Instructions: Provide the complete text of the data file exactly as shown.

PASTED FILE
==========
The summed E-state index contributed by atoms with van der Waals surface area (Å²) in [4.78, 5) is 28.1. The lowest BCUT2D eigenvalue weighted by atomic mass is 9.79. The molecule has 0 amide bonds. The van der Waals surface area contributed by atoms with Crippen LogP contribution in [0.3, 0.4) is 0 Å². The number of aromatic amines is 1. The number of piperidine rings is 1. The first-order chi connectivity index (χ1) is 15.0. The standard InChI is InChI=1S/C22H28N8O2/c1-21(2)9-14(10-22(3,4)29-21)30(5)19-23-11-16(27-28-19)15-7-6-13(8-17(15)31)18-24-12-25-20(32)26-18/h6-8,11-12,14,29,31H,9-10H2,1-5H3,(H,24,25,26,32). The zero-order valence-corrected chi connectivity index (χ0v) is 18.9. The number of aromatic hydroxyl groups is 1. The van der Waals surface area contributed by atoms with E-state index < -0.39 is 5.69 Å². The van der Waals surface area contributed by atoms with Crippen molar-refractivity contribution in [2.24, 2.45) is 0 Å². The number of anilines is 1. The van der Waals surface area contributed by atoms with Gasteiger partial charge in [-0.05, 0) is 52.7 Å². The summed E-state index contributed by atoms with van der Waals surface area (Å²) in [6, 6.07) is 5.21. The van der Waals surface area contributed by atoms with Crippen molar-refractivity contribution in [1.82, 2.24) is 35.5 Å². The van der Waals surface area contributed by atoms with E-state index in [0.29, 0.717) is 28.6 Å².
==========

The summed E-state index contributed by atoms with van der Waals surface area (Å²) in [4.78, 5) is 28.1. The lowest BCUT2D eigenvalue weighted by atomic mass is 9.79. The molecule has 0 amide bonds. The van der Waals surface area contributed by atoms with Crippen LogP contribution in [0.3, 0.4) is 0 Å². The number of aromatic amines is 1. The number of piperidine rings is 1. The first-order chi connectivity index (χ1) is 15.0. The standard InChI is InChI=1S/C22H28N8O2/c1-21(2)9-14(10-22(3,4)29-21)30(5)19-23-11-16(27-28-19)15-7-6-13(8-17(15)31)18-24-12-25-20(32)26-18/h6-8,11-12,14,29,31H,9-10H2,1-5H3,(H,24,25,26,32). The zero-order valence-corrected chi connectivity index (χ0v) is 18.9. The number of aromatic hydroxyl groups is 1. The van der Waals surface area contributed by atoms with E-state index < -0.39 is 5.69 Å². The van der Waals surface area contributed by atoms with Crippen molar-refractivity contribution in [2.24, 2.45) is 0 Å². The number of anilines is 1. The van der Waals surface area contributed by atoms with Gasteiger partial charge in [-0.05, 0) is 52.7 Å². The summed E-state index contributed by atoms with van der Waals surface area (Å²) in [6, 6.07) is 5.21. The van der Waals surface area contributed by atoms with Crippen molar-refractivity contribution in [1.82, 2.24) is 35.5 Å². The van der Waals surface area contributed by atoms with E-state index in [0.29, 0.717) is 28.6 Å².